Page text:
Posts Tagged ‘money supply’

English: This image is of economist Walter Blo...

In his June 4, 2012 interview with Dr. Stan Monteith of Radio Liberty, which I helped to arrange, Dr. Walter Block stated (at 26:28):

Well, there are two definitions of inflation — one is an increase in the money supply, and the other is higher prices. The Austrians go for the first one, the more mainstream economists go for the second. I guess I go for both.

I always thought the definition of inflation as simply an increase in the money supply to be a facile definition, since despite an increase in the money supply leading to an increase in general prices in the long-run, it fails to address things that are more relevant to one’s particular daily circumstances, such as being underwater in your home mortgage because of rapidly falling prices.

As it turns out, Austrian economist Dr. Walter Block also agrees that the Austrian School definition is inadequate.

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Jeff RenseOn March 23, 2012, I noticed that Jeff Rense’s site had linked to the mass media article by Reuters, Bernanke says gold standard won’t solve problems, with the editorial title, Bernanke’s Idiotic Lies About A Gold Standard. It is still there as of April 1.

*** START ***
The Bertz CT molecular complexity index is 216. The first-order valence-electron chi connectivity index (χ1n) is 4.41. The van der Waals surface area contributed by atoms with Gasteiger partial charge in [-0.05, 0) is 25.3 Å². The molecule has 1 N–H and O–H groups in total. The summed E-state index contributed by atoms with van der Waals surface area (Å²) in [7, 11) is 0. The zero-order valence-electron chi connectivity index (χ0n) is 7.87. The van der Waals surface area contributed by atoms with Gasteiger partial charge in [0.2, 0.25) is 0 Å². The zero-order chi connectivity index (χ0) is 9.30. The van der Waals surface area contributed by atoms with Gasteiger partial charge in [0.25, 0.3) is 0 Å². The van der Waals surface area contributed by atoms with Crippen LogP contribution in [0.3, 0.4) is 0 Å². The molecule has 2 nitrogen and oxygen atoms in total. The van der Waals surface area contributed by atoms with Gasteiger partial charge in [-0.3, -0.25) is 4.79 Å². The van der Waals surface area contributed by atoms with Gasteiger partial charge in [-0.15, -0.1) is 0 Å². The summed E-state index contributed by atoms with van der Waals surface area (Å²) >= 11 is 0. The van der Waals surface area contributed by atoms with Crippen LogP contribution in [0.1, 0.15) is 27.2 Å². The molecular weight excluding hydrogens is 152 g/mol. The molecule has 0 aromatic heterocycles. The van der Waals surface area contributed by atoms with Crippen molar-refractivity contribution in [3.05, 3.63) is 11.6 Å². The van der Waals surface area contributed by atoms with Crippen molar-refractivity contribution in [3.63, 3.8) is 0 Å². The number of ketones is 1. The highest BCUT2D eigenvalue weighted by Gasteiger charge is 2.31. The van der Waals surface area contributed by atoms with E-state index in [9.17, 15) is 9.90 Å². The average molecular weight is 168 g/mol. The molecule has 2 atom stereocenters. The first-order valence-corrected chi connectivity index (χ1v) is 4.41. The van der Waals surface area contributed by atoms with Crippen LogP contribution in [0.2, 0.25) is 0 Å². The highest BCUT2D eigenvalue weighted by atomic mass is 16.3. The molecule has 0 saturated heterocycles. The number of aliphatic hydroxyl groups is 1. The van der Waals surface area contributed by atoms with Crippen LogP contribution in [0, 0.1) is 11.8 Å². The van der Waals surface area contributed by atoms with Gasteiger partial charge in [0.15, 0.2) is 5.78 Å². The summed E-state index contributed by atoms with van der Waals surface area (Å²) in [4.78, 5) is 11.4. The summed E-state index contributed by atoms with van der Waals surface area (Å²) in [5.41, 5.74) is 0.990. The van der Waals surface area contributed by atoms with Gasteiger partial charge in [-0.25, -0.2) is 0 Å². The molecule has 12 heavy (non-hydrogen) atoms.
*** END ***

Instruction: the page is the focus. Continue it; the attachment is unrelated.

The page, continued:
Here’s all the article says about Bernanke referencing the gold standard:

Since the gold standard determines the money supply, there is not much scope for the central bank to use monetary policy to stabilize the economy,” Bernanke said. “Under a gold standard, typically the money supply goes up and interest rates go down in a period of strong economic activity – so that’s the reverse of what a central bank would normally do today.

First of all, a government-guaranteed gold standard — which is what Bernanke is referring to — DOES determine the money supply, since a certain percentage of the money supply is backed by gold, by law, under such a standard. Bernanke is also right that under such a standard, “the money supply goes up and interest rates go down in a period of strong economic activity.”

The money supply goes up because it’s usually only partially backed by gold — up to 40% prior to the last gold exchange standard in the U.S. that ended in 1933. The Roaring Twenties followed by the Great Depression is the best example of this. It was the low interest rates that contributed to the easy-money situation that extended banks far beyond their ability to meet eventual customer demand for their money in cash or gold.

The implication of Rense’s link is that a government-guaranteed gold standard is somehow good, which is ironic, given that he considers the Protocols to be an authentic document, and in that document, it mentions using gold to control economies! (Note: I don’t regard the Protocols as authentic, despite its accurate statements about a gold standard —  but he does):


Was this simply a case of editorial license for the sake of getting thousands of cheap clicks, or does he really support a government-guaranteed gold standard?

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Gary North

Here is my email to him, with extra links included:

Dr. North,